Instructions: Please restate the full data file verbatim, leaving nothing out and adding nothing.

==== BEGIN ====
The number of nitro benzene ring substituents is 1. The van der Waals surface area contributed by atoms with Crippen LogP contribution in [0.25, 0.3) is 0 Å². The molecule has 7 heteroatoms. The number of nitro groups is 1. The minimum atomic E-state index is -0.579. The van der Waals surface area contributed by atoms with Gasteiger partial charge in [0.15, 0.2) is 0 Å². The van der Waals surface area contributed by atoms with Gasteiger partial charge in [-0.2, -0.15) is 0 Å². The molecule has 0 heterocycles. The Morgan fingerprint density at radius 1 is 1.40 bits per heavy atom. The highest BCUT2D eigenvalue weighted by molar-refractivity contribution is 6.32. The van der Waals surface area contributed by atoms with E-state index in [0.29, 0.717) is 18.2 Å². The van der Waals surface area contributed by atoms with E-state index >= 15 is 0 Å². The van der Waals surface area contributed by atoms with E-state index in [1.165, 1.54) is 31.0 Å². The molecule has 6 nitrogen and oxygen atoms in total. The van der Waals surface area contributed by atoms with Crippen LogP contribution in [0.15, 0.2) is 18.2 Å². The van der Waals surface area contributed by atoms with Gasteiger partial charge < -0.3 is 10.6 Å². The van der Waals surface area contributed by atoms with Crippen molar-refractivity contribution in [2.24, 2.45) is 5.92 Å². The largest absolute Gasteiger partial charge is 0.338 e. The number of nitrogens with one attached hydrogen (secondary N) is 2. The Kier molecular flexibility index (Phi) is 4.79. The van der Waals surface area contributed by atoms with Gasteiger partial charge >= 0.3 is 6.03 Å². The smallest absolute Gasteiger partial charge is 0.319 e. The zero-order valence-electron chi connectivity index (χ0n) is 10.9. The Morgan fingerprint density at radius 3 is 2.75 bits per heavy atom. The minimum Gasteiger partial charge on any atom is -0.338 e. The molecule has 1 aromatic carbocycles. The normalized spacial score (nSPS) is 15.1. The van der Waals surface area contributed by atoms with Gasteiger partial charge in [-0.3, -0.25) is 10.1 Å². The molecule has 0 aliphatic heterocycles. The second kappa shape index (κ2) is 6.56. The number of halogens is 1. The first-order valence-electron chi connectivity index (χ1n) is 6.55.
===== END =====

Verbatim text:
The number of nitro benzene ring substituents is 1. The van der Waals surface area contributed by atoms with Crippen LogP contribution in [0.25, 0.3) is 0 Å². The molecule has 7 heteroatoms. The number of nitro groups is 1. The minimum atomic E-state index is -0.579. The van der Waals surface area contributed by atoms with Gasteiger partial charge in [0.15, 0.2) is 0 Å². The van der Waals surface area contributed by atoms with Gasteiger partial charge in [-0.2, -0.15) is 0 Å². The molecule has 0 heterocycles. The Morgan fingerprint density at radius 1 is 1.40 bits per heavy atom. The highest BCUT2D eigenvalue weighted by molar-refractivity contribution is 6.32. The van der Waals surface area contributed by atoms with E-state index in [0.29, 0.717) is 18.2 Å². The van der Waals surface area contributed by atoms with E-state index >= 15 is 0 Å². The van der Waals surface area contributed by atoms with E-state index in [1.165, 1.54) is 31.0 Å². The molecule has 6 nitrogen and oxygen atoms in total. The van der Waals surface area contributed by atoms with Crippen LogP contribution in [0.15, 0.2) is 18.2 Å². The van der Waals surface area contributed by atoms with Gasteiger partial charge < -0.3 is 10.6 Å². The van der Waals surface area contributed by atoms with Crippen molar-refractivity contribution in [2.24, 2.45) is 5.92 Å². The largest absolute Gasteiger partial charge is 0.338 e. The number of nitrogens with one attached hydrogen (secondary N) is 2. The Kier molecular flexibility index (Phi) is 4.79. The van der Waals surface area contributed by atoms with Gasteiger partial charge >= 0.3 is 6.03 Å². The smallest absolute Gasteiger partial charge is 0.319 e. The zero-order valence-electron chi connectivity index (χ0n) is 10.9. The Morgan fingerprint density at radius 3 is 2.75 bits per heavy atom. The minimum Gasteiger partial charge on any atom is -0.338 e. The molecule has 1 aromatic carbocycles. The normalized spacial score (nSPS) is 15.1. The van der Waals surface area contributed by atoms with Gasteiger partial charge in [-0.3, -0.25) is 10.1 Å². The molecule has 0 aliphatic heterocycles. The second kappa shape index (κ2) is 6.56. The number of halogens is 1. The first-order valence-electron chi connectivity index (χ1n) is 6.55.